Foreword 3Introduction 6Acknowledgements 6Notes on the Second Edition 7Chapter 1: A brief history of Mazda 9The Mazda marque 10Post-war growth 10The rotary revolution 11Chapter 2: Birth of the RX-7 14Wankel's dream 14Mazda and the rotary engine 15The Cosmo Sport 110S 17Other Mazda rotaries 18A harsh situation 22Project X605 23Rotary update 29X605 chassis details 31The rumour mill 32The Savanna RX-7 35The new car in America 37Chapter 3: The legend grows 43A Stateside view 45The car's impact in Britain 47The RX-7 reaches the UK 50Revival, and links with Ford 54Savanna news 56The US 1981 model year 57The 'Mk.II' in Britain 58The Elford Turbo 59Japanese specials 60American update 60The 1982 model year 61The 6PI rotary engine 621983 64Corporate news 65The Avatar 65The RX-7 goes turbocharged 66The US 1984 model year 68European update 70The home market 74End of the line 75Bowing out from Europe 75Chapter 4: The second generation 78Project P747 79A new body 79The powertrain 84Chassis details 85P747 reaches production 88The new RX-7 in Japan 88America greets the new model 91Press reaction 92The latest RX-7 in Europe 95The Turbo in the States 981987 99The RX-7 Convertible 101Other 1988 model year news 102The 1989 season 108The 1990 model year 114European update 116The US market in 1991 119Japanese specials 121End of another era 121Looking towards the future 121Chapter 5: The third generation 123A clean sheet of paper 123Establishing a concept 123The powertrain 124Chassis details 125A styling competition 129'Operation Zero' 136The new model in Japan 138The American scene 139The car's arrival in Europe 145News from Japan 148American update 149Changes for 1994 151Japanese specials 153The US 1995 model year 153The RX-01 156A sad situation 157The legend continues 159Corporate news 159The 1998 model year 160Chapter 6: The RX-7 in competition 162IMSA racing 162Mazda at Le Mans 167Racing in Britain 169Other European races 170SCCA racing 172The RX-7's WRC record 173Group B capers 173Rallying in America 174Facing reality 175Racing in Japan & Australia 176LSR attempts 177IMSA update 177SCCA news 179Chapter 7: The twilight years 180The 1999 model year 183The 1999 Tokyo Show 185Entering the new millennium 188The end of a glorious era 197RX-8 update 197Afterword by Takao Kijima 200Appendix 1: RX-7 buyer's guide 202Engine & transmission 202Suspension, steering & braking system 203Body & interior 203The best buy? 204Appendix 2: Production figures 206Index 207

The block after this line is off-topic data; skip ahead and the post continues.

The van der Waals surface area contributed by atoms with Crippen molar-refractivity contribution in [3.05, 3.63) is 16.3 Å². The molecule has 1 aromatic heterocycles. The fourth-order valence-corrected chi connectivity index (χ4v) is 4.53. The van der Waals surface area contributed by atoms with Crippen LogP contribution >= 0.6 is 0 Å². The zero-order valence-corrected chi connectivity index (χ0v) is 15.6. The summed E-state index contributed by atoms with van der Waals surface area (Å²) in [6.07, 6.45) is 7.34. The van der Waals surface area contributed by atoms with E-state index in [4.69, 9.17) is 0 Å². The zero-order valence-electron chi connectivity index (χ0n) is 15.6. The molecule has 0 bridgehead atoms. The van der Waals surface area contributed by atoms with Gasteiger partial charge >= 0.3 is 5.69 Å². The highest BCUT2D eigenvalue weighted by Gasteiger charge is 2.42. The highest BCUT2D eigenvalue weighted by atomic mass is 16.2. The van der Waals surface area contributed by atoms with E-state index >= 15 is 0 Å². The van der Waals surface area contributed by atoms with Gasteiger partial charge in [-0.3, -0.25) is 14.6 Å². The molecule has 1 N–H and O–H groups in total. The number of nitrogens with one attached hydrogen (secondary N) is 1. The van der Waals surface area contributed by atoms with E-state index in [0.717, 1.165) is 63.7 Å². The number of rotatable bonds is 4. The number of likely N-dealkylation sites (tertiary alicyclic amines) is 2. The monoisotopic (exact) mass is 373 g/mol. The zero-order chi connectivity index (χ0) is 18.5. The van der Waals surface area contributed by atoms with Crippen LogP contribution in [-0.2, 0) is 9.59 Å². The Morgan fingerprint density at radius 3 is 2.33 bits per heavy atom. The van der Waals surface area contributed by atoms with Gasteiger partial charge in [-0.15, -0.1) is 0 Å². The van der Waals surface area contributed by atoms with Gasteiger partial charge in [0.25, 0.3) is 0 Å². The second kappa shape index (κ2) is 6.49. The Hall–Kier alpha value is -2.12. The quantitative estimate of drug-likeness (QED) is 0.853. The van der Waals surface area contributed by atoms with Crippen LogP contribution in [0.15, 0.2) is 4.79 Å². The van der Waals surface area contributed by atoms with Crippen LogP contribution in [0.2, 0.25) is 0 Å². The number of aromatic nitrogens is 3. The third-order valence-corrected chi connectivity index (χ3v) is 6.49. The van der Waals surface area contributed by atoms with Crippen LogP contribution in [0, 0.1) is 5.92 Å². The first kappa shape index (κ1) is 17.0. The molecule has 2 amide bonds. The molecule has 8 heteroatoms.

Born in Coventry, once the heart of the British motor industry, Brian Long is a professional writer with a passion for vintage and sporting machinery. With close friends in the Japanese car industry, Brian was ideally placed to write the definitive story of the Mazda RX-7, a car he holds in high regard. Brian is a member of the RJC, a committee member of the Japan Automotive Hall of Fame, a member of the Society of Automotive Historians, and a member of the Guild of Motoring Writers. He has had over 70 books published, including many works on Mazda models.Married to Miho and with two children (Louis and Sophie-Mercedes), Brian now lives just outside Tokyo, and spends much of his free time with thoroughbred horses.
Revised for the third edition, Brian Long's expertise in the Japanese car market comes into play with an exploration of Mazda's once-definitive model. Many archive images and development details have been added since the second edition, and it is truly astonishing to take in the long gestation of the RX-7 after the impact of the Cosmo. Fans of 1960s futurism, 1970s fantasy and 1980s technology will be pulled into the diversity of concepts that lead to the production cars. There's a little personal story, but for the most part this is a factual gathering of development, marketing and evolution and will delight technical enthusiasts. - Classic Car Weekly.